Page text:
The overall layout of Rock Garden has the fantasy of a lost kingdom. The royal ambience of the place makes us to bow our head as we enter the small entrance doors. There are a number of doorways, archways, vestibules, streets and lanes of different scales and dimensions. At every corner and every turn, one gets more and more curious as each door opens into a new array of display or courtyards and chambers.
The Rock Garden consists of fourteen different chambers like the forecourt housing natural rock-forms, a royal; poet’s and a musician’s chamber complete with a pond and a hut. The main court (Durbar) where the king’s throne adorns the place has natural stone sculptures depicting gods and goddesses lining the place and also has a swimming pool for the queen. The next phase of the garden includes the grand place complex miners, waterfalls, an open air theatre, a village, mountains, over-bridges, pavilions and areas for royal pleasures. The existing vegetation of the place along with the trees and root sculptures offers a powerful counterpoint.
Amidst the rustic and exotic environment of the garden lie an open air theatre and a vast pavilion along with a center stage which are other highlights of the place. During the Teej festival, the Rock Garden takes upon a festive look and attracts lot of tourists to the garden. Young damsels enjoy themselves by involving in various activities like swaying on the giant wings, adorning their hands with traditional Mehandi (henna) along with singing songs and dancing. As you astonishingly look and enjoy the inspiring creation of Rock Garden in Chandigarh, you may even walk into earth artist Nek Chand himself in flesh and blood, working at or supervising his ‘Kingdom’.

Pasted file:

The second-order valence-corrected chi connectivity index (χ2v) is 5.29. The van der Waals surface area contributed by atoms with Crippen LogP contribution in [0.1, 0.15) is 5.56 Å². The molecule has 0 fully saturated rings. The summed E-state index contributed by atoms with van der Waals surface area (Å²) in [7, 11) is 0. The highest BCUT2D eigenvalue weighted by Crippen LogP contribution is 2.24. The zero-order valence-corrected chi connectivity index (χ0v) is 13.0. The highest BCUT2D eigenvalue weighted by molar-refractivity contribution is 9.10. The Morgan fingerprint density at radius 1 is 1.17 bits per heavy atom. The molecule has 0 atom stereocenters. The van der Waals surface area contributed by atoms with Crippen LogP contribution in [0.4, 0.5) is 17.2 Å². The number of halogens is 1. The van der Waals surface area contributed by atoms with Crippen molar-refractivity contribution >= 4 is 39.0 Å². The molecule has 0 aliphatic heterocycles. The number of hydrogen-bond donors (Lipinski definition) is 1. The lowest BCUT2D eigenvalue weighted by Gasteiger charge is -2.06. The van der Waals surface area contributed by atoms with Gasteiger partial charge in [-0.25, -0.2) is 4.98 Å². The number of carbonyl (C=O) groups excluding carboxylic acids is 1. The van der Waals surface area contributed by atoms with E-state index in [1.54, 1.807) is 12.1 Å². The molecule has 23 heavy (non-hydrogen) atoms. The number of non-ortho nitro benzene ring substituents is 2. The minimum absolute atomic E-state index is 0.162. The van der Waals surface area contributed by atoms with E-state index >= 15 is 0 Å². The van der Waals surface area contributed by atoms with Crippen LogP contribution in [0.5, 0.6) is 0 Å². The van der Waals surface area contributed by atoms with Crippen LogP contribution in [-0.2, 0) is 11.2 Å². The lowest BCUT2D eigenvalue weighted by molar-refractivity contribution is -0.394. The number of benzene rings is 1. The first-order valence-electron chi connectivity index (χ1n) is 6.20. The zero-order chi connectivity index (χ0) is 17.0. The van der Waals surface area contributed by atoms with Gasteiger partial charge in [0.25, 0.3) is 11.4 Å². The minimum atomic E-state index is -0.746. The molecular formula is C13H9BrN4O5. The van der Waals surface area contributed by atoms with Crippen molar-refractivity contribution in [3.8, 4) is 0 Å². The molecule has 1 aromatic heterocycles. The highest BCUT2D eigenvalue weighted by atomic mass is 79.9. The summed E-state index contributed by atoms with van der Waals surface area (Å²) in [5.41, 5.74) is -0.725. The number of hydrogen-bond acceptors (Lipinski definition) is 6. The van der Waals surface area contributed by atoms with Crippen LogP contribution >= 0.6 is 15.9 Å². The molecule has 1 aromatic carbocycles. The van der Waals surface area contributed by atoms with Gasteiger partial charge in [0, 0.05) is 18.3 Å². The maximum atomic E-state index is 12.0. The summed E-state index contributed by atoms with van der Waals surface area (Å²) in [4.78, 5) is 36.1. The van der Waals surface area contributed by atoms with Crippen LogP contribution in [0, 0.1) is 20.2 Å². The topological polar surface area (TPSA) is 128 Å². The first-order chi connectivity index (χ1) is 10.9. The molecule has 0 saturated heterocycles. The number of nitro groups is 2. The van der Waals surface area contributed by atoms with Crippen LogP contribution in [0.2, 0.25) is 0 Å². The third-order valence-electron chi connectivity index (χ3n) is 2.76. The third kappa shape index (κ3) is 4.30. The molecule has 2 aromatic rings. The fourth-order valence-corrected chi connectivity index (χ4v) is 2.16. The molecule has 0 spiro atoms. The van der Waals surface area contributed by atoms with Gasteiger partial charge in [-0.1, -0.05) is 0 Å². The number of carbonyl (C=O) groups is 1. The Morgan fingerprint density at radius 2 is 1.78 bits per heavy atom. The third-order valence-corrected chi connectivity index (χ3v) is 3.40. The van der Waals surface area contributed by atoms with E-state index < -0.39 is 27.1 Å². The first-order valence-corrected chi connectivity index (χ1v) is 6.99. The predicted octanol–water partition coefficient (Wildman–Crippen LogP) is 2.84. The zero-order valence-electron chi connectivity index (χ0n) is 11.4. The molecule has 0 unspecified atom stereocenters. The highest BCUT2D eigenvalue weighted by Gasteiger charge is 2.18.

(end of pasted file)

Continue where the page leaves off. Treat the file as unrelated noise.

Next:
The site where Rock Garden in Chandigarh stands today was once a place for dumping urban and industrial waste. It was Nek Chand who picked up pieces of wastes from foundry lime-kiln and metal workshop wastes and shaped them with his genius creations into human, animal or abstract forms. These creations are now being displayed as sculptures in the garden. A verity of discarded materials such as frame, mudguards, forks, handle bars, forks, metal wires, play marbles, pieces of state, burnt bricks and even hair recovered from barber shops are also displayed as shaped sculptures. Nek Chand salvaged different forms of demolished structures like wastes from lime kiln, discarded street lights, electrical fittings, broken sanitary ware, crockery etc. and demonstrated how these wastes can be recycled and used in creative pursuit.